What is soaking ? The Mormon teen sex act going viral

New York Post/September 27, 2021

By Doree Lewak

Who said Mormons are living strictly by the book?

A new viral video reveals what Mormon teens are doing to get around the “no sex” rule: It’s penetration without “thrusting,” an act known as “soaking” and its hashtag has some 25.5 million tags on TikTok to date.

What’s more, in order for the couple to further benefit from soaking, a friend helps them out by bouncing on the bed next to them to get things moving, or “jump-humping.”

“When I returned from my Mormon mission and moved to Provo, Utah, I heard rumors about ‘soaking,’ which is when a male places his penis in a woman’s vagina and that is it. No moving. No thrusting. No orgasms,” 36-year-old Gary Knauer, who lives in Oregon, told The Post. “I talked to a few friends who had ‘soaked.’ I hear that Mormons still do this.”

“While on my mission, I had several discussions with my fellow missionaries concerning sex in general. Some talked about soaking. Some would discuss that anal sex is also away to ‘keep one’s virginity,'” recalled Knauer, who removed his name from church records in April 2020.

“I never practiced soaking. I was the sinner who actually finished the job.”

Other former members of the church, which comprises two percent of the US population, confirm that it’s trending, even if it’s forbidden.

“It is definitely a real thing in the community, among teens and single Mormon college students,” Briana O’Neal, a 26-year-old former Mormon from Provo, Utah told The Post. “It’s kind of like a hush-hush thing. Everyone knows it goes on, but you wouldn’t come out and say, ‘Oh, yeah I soaked with my girlfriend’ or whatever.”

Still, some former members of the church aren’t convinced the infamous sex act is as prevalent as social media makes it seem.

“‘Soaking’ makes its rounds every now and then and people are shocked and fall over in laughter. The thing is, I’ve never heard of a single person actually admit to doing it. It’s always a friend of a friend or a rumor,” said Carah Burrell, 32, who left the the church two years ago and posts about Mormonism on social media.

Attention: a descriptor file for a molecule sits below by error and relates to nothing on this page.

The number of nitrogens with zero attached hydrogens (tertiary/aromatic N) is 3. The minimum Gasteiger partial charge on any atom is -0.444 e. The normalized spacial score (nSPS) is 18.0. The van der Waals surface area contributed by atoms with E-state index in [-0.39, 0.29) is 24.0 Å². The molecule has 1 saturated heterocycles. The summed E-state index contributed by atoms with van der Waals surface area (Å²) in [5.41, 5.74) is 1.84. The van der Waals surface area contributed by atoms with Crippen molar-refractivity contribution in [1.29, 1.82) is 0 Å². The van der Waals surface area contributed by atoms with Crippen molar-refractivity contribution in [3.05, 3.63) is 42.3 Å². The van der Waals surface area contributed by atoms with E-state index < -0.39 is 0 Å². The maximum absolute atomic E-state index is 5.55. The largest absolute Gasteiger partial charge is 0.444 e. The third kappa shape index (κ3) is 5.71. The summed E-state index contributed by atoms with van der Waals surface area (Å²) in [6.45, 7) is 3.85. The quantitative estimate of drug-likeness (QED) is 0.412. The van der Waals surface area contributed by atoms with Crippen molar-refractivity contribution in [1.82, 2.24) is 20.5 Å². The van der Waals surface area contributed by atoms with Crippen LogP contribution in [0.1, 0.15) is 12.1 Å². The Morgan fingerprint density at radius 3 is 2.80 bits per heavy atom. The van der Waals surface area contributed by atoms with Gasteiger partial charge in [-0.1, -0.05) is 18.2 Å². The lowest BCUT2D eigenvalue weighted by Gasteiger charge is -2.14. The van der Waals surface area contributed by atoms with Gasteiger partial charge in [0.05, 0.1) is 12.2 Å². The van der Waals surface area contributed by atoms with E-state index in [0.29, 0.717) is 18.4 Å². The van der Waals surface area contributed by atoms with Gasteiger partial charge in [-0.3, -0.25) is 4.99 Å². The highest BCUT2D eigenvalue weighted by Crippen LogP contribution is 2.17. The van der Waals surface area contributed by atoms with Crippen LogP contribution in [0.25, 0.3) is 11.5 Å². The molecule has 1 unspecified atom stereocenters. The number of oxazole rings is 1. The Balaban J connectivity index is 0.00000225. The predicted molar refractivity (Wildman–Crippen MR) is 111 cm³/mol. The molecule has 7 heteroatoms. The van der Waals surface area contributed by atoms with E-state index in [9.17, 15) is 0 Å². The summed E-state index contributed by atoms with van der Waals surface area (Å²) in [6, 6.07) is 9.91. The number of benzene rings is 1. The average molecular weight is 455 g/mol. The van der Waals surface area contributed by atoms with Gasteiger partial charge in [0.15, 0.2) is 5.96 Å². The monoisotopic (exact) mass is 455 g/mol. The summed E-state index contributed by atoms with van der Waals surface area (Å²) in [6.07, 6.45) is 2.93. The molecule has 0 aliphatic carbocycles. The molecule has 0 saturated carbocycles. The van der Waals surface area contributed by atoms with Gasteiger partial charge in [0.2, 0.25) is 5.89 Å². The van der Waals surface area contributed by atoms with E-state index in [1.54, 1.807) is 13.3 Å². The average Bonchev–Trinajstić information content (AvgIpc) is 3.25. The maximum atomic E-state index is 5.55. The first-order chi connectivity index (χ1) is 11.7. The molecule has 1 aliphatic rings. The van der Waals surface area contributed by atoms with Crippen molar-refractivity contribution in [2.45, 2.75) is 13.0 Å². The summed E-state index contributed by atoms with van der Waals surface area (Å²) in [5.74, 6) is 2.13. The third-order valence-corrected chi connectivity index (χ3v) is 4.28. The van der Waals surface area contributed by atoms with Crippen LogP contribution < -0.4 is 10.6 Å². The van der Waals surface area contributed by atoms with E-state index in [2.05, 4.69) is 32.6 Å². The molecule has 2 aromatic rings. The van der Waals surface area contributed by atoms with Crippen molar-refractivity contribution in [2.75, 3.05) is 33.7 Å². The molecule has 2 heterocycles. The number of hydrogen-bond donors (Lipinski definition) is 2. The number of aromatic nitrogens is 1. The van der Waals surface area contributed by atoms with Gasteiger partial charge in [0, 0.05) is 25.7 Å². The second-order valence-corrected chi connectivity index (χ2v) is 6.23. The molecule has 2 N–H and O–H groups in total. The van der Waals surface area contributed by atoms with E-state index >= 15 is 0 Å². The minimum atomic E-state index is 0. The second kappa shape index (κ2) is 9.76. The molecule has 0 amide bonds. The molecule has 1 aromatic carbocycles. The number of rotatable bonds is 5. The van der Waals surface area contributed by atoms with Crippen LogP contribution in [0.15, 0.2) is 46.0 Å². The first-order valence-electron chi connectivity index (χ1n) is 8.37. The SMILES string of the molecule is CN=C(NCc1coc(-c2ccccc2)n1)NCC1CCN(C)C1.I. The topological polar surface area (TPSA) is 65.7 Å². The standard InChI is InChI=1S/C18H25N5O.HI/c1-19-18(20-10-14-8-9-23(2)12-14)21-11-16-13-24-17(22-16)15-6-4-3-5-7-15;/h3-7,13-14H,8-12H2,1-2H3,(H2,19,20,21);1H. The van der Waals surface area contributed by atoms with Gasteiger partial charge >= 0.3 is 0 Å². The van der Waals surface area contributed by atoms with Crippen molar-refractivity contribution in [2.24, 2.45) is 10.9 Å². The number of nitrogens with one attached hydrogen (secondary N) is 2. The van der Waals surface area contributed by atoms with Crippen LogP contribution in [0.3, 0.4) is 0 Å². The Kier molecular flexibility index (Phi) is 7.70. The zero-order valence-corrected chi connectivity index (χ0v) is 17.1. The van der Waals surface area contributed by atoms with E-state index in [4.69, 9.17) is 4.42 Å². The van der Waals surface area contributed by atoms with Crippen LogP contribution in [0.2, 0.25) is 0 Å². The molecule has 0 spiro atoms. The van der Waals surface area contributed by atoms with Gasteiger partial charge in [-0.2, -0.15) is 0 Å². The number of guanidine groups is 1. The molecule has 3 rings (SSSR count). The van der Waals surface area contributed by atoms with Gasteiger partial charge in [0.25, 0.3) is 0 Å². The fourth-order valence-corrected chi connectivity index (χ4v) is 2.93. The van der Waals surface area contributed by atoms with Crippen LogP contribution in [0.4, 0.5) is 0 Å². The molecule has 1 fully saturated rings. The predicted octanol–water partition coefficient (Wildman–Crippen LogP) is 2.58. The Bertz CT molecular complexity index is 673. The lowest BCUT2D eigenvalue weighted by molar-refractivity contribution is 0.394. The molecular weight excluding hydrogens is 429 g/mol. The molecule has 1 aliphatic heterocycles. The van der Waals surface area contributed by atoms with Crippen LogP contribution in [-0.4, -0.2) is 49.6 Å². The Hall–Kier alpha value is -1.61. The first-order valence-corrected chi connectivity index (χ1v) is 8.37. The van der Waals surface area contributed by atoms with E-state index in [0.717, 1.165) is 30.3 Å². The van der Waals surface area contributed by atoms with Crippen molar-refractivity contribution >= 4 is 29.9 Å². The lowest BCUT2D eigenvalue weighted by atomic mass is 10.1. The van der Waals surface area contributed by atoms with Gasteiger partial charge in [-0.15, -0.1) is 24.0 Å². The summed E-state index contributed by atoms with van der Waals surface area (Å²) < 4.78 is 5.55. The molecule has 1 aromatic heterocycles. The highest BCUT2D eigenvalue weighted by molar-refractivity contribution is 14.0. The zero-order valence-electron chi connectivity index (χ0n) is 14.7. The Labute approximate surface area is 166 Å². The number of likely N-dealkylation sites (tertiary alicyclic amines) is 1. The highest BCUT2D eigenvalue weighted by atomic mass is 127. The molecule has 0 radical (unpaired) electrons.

“Mormons have very strict rules about touching over the clothes or under the clothes and no petting, so it’s all very much against the law of chastity and would still require the man and woman to confess to their bishops to be able to become good standing members in the church. So it really just makes no sense. My take is that it’s probably 99% rumor and joke and a handful of idiots try it,” Burrell told The Post.

Sci-fi author V.G. Anderson, a former Mormon who left the church when she was 22, told The Post that the prevalence of these sex acts has elders riled up.

“Due to those posts going viral, awareness of the terms ‘soaking’ and ‘jump-humping’ is spreading like wildfire through the Mormon community right now,” said Anderson, 43, who grew up in Salt Lake City but now lives in Seattle. “All the parents of teens and young adults I know are chalking it up to a dangerous form of misinformation being used to manipulate naive girls in college dorms.”

“The primary concerns are that participating in it could make a person — especially girls — unworthy of participating in temple rituals and that ‘soaking’ and/or ‘jump-humping’ could still transmit STIs and result in unwanted pregnancy. Everyone I’ve spoken to is expecting the church to directly address it at some point in the near future.” (The Post has reached out to the church for comment).

While her family and friends are still very active in the Mormon community, Anderson condemns the culture she says stacks the odds against women.

“Looking back on my own days as a Mormon teenager, I don’t find it shocking at all. Boys and young men were often trying to find ‘workarounds’ like this,” she said. “It’s a common and negative side effect of sexually oppressing large groups of people, many of which are raised in homes with parents who believe they shouldn’t even discuss sex with their children because it will inevitably lead to the child becoming sexually active.”

And Anderson believes that no matter how pervasive soaking becomes in the community, women will always still be the ones suffering if they engage.

“Even more troubling is that ‘forgiveness’ for having participated in ‘soaking’ or ‘jump-humping’ will likely come easier to the young men than the young women who will still be viewed as ‘unclean,’ making them less worthy of marriage.” 

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